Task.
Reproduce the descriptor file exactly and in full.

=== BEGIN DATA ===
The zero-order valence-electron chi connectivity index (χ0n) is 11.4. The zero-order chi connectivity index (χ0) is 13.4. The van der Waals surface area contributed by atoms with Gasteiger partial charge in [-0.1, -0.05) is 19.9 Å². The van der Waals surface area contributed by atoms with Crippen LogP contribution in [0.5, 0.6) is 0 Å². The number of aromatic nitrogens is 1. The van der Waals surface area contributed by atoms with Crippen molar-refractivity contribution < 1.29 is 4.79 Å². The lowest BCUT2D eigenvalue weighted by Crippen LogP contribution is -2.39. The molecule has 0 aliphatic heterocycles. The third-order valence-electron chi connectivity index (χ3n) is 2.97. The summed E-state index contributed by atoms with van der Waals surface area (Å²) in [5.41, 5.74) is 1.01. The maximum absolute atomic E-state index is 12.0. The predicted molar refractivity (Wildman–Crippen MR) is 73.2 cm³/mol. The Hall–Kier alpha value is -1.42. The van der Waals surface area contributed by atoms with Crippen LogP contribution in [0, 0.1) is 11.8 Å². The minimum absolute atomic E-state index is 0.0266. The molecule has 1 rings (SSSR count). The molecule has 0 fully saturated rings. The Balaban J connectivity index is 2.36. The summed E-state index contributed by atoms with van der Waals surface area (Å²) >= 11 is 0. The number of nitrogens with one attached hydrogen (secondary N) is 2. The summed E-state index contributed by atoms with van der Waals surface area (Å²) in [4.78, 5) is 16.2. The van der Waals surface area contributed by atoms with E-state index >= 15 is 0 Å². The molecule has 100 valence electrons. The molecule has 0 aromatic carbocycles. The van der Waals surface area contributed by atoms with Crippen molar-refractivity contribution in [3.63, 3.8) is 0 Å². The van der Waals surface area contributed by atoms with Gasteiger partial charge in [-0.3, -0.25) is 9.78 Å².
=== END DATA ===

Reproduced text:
The zero-order valence-electron chi connectivity index (χ0n) is 11.4. The zero-order chi connectivity index (χ0) is 13.4. The van der Waals surface area contributed by atoms with Gasteiger partial charge in [-0.1, -0.05) is 19.9 Å². The van der Waals surface area contributed by atoms with Crippen LogP contribution in [0.5, 0.6) is 0 Å². The number of aromatic nitrogens is 1. The van der Waals surface area contributed by atoms with Crippen molar-refractivity contribution < 1.29 is 4.79 Å². The lowest BCUT2D eigenvalue weighted by Crippen LogP contribution is -2.39. The molecule has 0 aliphatic heterocycles. The third-order valence-electron chi connectivity index (χ3n) is 2.97. The summed E-state index contributed by atoms with van der Waals surface area (Å²) in [5.41, 5.74) is 1.01. The maximum absolute atomic E-state index is 12.0. The predicted molar refractivity (Wildman–Crippen MR) is 73.2 cm³/mol. The Hall–Kier alpha value is -1.42. The van der Waals surface area contributed by atoms with Crippen LogP contribution in [0, 0.1) is 11.8 Å². The minimum absolute atomic E-state index is 0.0266. The molecule has 1 rings (SSSR count). The molecule has 0 fully saturated rings. The Balaban J connectivity index is 2.36. The summed E-state index contributed by atoms with van der Waals surface area (Å²) >= 11 is 0. The number of nitrogens with one attached hydrogen (secondary N) is 2. The summed E-state index contributed by atoms with van der Waals surface area (Å²) in [4.78, 5) is 16.2. The van der Waals surface area contributed by atoms with E-state index >= 15 is 0 Å². The molecule has 100 valence electrons. The molecule has 0 aromatic carbocycles. The van der Waals surface area contributed by atoms with Crippen molar-refractivity contribution in [3.63, 3.8) is 0 Å². The van der Waals surface area contributed by atoms with Gasteiger partial charge in [-0.3, -0.25) is 9.78 Å².